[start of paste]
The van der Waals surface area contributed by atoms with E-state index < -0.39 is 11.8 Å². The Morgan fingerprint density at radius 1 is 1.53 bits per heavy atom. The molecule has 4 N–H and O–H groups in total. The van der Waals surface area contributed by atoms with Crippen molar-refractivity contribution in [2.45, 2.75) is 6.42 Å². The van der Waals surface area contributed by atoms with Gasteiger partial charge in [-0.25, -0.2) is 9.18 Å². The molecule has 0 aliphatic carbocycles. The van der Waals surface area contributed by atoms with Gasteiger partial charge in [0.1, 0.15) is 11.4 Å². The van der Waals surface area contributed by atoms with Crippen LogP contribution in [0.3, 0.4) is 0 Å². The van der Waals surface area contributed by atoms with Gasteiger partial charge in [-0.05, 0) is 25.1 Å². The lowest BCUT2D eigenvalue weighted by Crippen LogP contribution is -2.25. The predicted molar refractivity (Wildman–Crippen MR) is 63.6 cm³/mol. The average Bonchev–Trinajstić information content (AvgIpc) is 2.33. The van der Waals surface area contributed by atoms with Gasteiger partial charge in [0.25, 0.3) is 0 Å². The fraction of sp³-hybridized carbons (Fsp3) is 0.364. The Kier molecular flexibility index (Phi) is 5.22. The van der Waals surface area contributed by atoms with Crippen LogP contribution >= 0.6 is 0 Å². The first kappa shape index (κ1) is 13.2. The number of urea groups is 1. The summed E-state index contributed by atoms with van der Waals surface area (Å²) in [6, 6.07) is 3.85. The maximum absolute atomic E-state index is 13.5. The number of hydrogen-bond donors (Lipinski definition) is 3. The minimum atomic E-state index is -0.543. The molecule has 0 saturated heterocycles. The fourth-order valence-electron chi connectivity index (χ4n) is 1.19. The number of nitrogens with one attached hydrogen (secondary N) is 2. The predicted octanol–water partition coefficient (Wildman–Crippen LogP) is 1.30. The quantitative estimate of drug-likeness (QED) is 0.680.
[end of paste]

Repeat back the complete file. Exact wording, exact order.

The van der Waals surface area contributed by atoms with E-state index < -0.39 is 11.8 Å². The Morgan fingerprint density at radius 1 is 1.53 bits per heavy atom. The molecule has 4 N–H and O–H groups in total. The van der Waals surface area contributed by atoms with Crippen molar-refractivity contribution in [2.45, 2.75) is 6.42 Å². The van der Waals surface area contributed by atoms with Gasteiger partial charge in [-0.25, -0.2) is 9.18 Å². The molecule has 0 aliphatic carbocycles. The van der Waals surface area contributed by atoms with Gasteiger partial charge in [0.1, 0.15) is 11.4 Å². The van der Waals surface area contributed by atoms with Crippen LogP contribution in [0.3, 0.4) is 0 Å². The van der Waals surface area contributed by atoms with Gasteiger partial charge in [-0.05, 0) is 25.1 Å². The lowest BCUT2D eigenvalue weighted by Crippen LogP contribution is -2.25. The predicted molar refractivity (Wildman–Crippen MR) is 63.6 cm³/mol. The average Bonchev–Trinajstić information content (AvgIpc) is 2.33. The van der Waals surface area contributed by atoms with Gasteiger partial charge in [0.25, 0.3) is 0 Å². The fraction of sp³-hybridized carbons (Fsp3) is 0.364. The Kier molecular flexibility index (Phi) is 5.22. The van der Waals surface area contributed by atoms with Crippen LogP contribution >= 0.6 is 0 Å². The first kappa shape index (κ1) is 13.2. The number of urea groups is 1. The summed E-state index contributed by atoms with van der Waals surface area (Å²) in [6, 6.07) is 3.85. The maximum absolute atomic E-state index is 13.5. The number of hydrogen-bond donors (Lipinski definition) is 3. The minimum atomic E-state index is -0.543. The molecule has 0 saturated heterocycles. The fourth-order valence-electron chi connectivity index (χ4n) is 1.19. The number of nitrogens with one attached hydrogen (secondary N) is 2. The predicted octanol–water partition coefficient (Wildman–Crippen LogP) is 1.30. The quantitative estimate of drug-likeness (QED) is 0.680.